ACD: Access your bespoke Centre Report

Adult Cardiac Database: Download your Bespoke Centre Report

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Bespoke Centre Reports are now available for participating hospitals using data from the Adult Cardiac Database. This report provides a detailed summary of the hospital’s data in the registry, including statistical charts, comparative data and benchmarking outcomes.

Hospitals can access their bespoke report by clicking on the ‘Centre Report’ button in the ACD tool ‘Downloads’ page. When prompted enter your login details and your report will automatically download.

If you have any questions about the data in your report, please contact EACTSFeedback@uhb.nhs.uk.

To join the EACTS Quality Improvement Programme and access the EACTS Adult Cardiac Database, please contact quip@eacts.co.uk.

Leading Heart Surgery Societies Call for Improved Strategies to Treat Rheumatic Heart Disease

Declaration details global initiative for people living with RHD

Experts from the world’s major heart surgery organizations—including The Society of Thoracic Surgeons (STS), the American Association for Thoracic Surgery (AATS), the Asian Society for Cardiovascular and Thoracic Surgery (ASCVTS), and the European Association for Cardio-Thoracic Surgery (EACTS)—are calling for urgent action to develop and implement effective strategies for treating rheumatic heart disease (RHD), which affects 33 million people and kills 320,000 annually. The joint statement, known as the “Cape Town Declaration,” was published online today in The Annals of Thoracic Surgery and eight other journals.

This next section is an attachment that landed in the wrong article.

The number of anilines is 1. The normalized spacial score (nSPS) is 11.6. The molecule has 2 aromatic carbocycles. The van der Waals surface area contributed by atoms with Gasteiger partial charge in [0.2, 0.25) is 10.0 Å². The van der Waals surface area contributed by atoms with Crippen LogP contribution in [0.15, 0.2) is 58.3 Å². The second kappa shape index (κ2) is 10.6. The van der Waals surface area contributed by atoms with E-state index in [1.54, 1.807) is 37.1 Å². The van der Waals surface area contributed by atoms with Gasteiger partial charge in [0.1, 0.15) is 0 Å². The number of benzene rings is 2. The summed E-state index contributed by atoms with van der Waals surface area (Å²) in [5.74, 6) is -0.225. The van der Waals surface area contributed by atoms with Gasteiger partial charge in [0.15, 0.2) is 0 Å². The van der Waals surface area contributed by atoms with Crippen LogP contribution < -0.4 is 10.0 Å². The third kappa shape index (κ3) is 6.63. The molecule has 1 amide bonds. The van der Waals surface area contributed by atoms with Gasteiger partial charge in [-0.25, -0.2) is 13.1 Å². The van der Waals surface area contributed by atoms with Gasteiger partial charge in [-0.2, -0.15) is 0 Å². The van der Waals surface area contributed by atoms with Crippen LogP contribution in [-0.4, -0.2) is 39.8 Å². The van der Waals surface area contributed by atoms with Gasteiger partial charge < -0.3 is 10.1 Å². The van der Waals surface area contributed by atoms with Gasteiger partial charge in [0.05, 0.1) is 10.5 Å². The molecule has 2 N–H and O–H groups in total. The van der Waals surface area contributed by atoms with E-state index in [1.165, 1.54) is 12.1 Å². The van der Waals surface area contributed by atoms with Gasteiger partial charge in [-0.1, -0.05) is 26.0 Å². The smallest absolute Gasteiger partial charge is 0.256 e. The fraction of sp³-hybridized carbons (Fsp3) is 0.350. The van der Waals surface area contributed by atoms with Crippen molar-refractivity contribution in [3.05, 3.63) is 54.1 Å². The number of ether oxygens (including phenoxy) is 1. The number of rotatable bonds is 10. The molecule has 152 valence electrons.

The statement originated during a December 2017 conference in Cape Town, South Africa, arranged to commemorate the 50th anniversary of the world’s first successful heart transplant operation. The conference was attended by representatives from STS, AATS, ASCVTS, and EACTS, as well as from numerous other national and pan-national heart surgery organizations, including the Australian and New Zealand Society of Cardiac and Thoracic Surgeons, the Brazilian Society of Cardiovascular Surgery, and the World Heart Foundation.

“The Cape Town Declaration represents the first truly worldwide initiative on rheumatic heart disease and involves every major cardiothoracic surgical organization throughout the globe,” said STS President Keith S. Naunheim, MD. “While this may only be the first step, we look forward to a joint effort that involves not just surgical organizations but industry, regulatory agencies, legislative bodies, and charitable foundations. Only through such a coordinated effort can we hope to roll back the tide of global rheumatic heart disease.”